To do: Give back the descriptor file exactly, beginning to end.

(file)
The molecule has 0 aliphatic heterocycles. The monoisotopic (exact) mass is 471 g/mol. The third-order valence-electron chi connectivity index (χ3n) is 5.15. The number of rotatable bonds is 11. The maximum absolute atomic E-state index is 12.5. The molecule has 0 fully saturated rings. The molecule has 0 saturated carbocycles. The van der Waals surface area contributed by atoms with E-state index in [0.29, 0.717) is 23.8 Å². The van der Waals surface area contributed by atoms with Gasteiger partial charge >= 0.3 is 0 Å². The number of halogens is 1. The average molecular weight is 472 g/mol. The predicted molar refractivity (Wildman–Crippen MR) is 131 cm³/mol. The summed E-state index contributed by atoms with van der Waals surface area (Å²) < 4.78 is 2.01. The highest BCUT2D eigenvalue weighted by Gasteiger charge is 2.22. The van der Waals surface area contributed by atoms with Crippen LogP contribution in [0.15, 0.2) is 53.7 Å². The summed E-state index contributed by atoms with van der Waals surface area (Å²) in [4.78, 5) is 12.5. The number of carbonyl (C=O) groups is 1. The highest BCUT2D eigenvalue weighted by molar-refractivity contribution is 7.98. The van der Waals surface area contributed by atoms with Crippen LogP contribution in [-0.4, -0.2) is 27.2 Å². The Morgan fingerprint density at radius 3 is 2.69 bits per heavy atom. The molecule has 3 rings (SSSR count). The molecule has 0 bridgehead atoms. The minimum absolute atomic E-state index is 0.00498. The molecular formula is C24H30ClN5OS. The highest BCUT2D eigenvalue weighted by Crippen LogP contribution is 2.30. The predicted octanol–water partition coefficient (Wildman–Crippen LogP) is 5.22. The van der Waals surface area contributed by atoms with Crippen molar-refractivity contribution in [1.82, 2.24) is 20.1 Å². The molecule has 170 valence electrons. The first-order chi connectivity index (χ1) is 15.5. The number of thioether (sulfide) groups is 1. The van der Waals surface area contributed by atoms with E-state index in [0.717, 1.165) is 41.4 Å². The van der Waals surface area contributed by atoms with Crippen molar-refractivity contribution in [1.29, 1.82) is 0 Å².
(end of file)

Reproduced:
The molecule has 0 aliphatic heterocycles. The monoisotopic (exact) mass is 471 g/mol. The third-order valence-electron chi connectivity index (χ3n) is 5.15. The number of rotatable bonds is 11. The maximum absolute atomic E-state index is 12.5. The molecule has 0 fully saturated rings. The molecule has 0 saturated carbocycles. The van der Waals surface area contributed by atoms with E-state index in [0.29, 0.717) is 23.8 Å². The van der Waals surface area contributed by atoms with Gasteiger partial charge >= 0.3 is 0 Å². The number of halogens is 1. The average molecular weight is 472 g/mol. The predicted molar refractivity (Wildman–Crippen MR) is 131 cm³/mol. The summed E-state index contributed by atoms with van der Waals surface area (Å²) < 4.78 is 2.01. The highest BCUT2D eigenvalue weighted by Gasteiger charge is 2.22. The van der Waals surface area contributed by atoms with Crippen LogP contribution in [0.15, 0.2) is 53.7 Å². The summed E-state index contributed by atoms with van der Waals surface area (Å²) in [4.78, 5) is 12.5. The number of carbonyl (C=O) groups is 1. The highest BCUT2D eigenvalue weighted by molar-refractivity contribution is 7.98. The van der Waals surface area contributed by atoms with Crippen LogP contribution in [-0.4, -0.2) is 27.2 Å². The Morgan fingerprint density at radius 3 is 2.69 bits per heavy atom. The molecule has 3 rings (SSSR count). The molecule has 0 bridgehead atoms. The minimum absolute atomic E-state index is 0.00498. The molecular formula is C24H30ClN5OS. The highest BCUT2D eigenvalue weighted by Crippen LogP contribution is 2.30. The predicted octanol–water partition coefficient (Wildman–Crippen LogP) is 5.22. The van der Waals surface area contributed by atoms with Crippen molar-refractivity contribution in [1.82, 2.24) is 20.1 Å². The molecule has 170 valence electrons. The first-order chi connectivity index (χ1) is 15.5. The number of thioether (sulfide) groups is 1. The van der Waals surface area contributed by atoms with E-state index in [0.717, 1.165) is 41.4 Å². The van der Waals surface area contributed by atoms with Crippen molar-refractivity contribution in [1.29, 1.82) is 0 Å².